World Policy Journal is proud to share our revived weekly podcast, World Policy On Air, featuring former Newsweek On Air host David Alpern and Eurasia Group President Ian Bremmer's latest commentary on global "Winners & Losers." Click here to subscribe on iTunes!
(This article was originally published on The Mantle)
By Ed Hancox
The stage has been set yet again for a standoff between that international grouping commonly known as “the West”—as led by the United States—and Russia, this time over what to do in Syria. After the Kofi Annan-proposed peace plan between the Syrian government led by President Bashar Assad and the loose confederation of opposition groups was left in tatters and stark video evidence emerged apparently showing massacres of civilians (including many children) in places like Houla and others, international calls to do something in Syria have continued to grow louder.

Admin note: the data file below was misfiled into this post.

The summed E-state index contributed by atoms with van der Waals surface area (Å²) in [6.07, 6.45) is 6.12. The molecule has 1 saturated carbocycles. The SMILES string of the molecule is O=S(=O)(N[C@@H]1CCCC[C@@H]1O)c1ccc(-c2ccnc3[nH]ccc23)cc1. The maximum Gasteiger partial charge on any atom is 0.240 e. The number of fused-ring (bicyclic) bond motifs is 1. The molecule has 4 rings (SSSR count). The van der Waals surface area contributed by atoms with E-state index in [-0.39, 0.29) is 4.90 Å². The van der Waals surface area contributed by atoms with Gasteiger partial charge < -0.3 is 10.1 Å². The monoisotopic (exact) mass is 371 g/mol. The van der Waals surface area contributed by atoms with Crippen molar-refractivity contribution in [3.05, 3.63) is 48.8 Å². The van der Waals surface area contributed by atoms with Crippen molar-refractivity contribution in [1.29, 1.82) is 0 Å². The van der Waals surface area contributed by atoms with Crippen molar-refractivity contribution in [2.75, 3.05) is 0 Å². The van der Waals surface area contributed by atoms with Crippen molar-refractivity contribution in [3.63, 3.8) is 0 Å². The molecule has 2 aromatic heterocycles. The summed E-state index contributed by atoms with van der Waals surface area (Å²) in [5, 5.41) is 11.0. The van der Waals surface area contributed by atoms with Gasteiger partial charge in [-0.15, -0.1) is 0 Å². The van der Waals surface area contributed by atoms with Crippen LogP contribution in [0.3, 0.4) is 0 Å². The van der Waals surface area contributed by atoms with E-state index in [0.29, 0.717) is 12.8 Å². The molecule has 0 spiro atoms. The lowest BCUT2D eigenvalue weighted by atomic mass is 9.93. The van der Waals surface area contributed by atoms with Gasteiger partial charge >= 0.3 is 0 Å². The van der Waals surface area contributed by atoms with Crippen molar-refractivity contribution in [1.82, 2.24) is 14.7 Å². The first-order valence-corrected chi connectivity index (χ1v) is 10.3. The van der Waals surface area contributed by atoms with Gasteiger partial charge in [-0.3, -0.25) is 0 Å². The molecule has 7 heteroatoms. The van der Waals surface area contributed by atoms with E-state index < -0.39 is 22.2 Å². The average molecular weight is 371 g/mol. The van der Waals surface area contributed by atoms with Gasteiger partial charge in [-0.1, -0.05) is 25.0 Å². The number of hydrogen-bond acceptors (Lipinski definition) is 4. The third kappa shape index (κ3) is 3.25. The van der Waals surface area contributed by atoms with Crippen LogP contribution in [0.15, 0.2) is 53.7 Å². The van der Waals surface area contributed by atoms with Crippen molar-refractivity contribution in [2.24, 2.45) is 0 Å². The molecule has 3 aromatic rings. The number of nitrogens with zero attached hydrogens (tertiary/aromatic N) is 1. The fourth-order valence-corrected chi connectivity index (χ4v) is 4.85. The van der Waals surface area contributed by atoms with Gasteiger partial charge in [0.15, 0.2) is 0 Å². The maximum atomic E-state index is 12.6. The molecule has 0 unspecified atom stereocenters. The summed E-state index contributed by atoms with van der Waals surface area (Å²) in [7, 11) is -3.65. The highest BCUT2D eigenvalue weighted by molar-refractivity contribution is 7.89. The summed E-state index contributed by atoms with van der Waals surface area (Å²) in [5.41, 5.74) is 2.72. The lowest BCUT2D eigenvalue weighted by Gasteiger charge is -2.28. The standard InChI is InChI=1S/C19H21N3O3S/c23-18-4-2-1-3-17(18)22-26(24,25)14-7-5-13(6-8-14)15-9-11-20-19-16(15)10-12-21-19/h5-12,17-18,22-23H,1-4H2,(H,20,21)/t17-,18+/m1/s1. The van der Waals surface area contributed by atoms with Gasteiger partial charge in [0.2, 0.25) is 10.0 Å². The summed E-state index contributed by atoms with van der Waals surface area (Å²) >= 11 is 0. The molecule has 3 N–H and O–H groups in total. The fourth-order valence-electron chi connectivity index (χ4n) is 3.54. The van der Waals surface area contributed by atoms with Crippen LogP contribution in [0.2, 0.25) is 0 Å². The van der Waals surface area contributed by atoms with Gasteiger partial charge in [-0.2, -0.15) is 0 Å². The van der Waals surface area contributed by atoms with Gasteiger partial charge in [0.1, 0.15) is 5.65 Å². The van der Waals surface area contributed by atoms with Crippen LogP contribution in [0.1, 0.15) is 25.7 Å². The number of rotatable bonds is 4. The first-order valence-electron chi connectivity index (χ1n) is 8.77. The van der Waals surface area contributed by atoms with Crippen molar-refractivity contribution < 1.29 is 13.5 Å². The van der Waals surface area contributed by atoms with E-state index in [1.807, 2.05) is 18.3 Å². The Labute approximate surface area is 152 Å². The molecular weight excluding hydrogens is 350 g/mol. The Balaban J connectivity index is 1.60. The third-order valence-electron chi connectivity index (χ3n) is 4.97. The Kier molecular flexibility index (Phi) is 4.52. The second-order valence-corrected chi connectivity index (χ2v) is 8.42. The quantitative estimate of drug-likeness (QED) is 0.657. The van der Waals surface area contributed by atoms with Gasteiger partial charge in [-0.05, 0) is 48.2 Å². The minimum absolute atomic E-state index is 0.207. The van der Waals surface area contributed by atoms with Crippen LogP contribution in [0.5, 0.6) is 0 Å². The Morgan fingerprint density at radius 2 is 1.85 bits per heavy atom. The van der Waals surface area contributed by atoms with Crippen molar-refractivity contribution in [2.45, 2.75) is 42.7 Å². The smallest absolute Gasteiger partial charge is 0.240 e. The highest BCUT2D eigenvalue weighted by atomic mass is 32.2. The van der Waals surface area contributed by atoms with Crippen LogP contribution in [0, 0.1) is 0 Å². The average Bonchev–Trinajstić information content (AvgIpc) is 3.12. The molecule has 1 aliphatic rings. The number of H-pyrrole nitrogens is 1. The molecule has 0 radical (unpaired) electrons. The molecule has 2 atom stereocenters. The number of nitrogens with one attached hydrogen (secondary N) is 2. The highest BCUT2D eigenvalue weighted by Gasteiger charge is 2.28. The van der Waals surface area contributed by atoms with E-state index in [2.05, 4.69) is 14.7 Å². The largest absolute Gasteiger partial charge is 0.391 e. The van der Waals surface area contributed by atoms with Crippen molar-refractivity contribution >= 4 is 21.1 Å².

Yet these calls are being largely resisted by newly returned Russian President Vladimir Putin. It's tempting to view Putin's opposition simply as an expression of his desire to be contrarian, or to borrow an oft-used description of the American Vice-President: It's just Putin being Putin. But there is a rational behind Putin's actions that can be understood and helps to inform the worldview of the Russian government under Putin 2.0.
On one level Russian opposition to Western intervention in Syria is strategic. While not great fans of the Assad regime, Russian diplomats have warned about any action meant to suddenly dislodge it by pointing to the chaotic situation in Libya that followed the ousting of Muammar Gaddafi last year. Why, they ask, is the West so eager to plunge another MENA nation into chaos? And given the disparate nature of the Syrian opposition, much like the Libyan opposition that was united only in its desire to get rid of Gaddafi, predicting that chaos will follow Assad isn't going out on much of a limb. But this talk obscures a geopolitical reality; that Syria hosts Russia's only naval facility outside of the former Soviet Union, a supply depot in the port city of Tartus.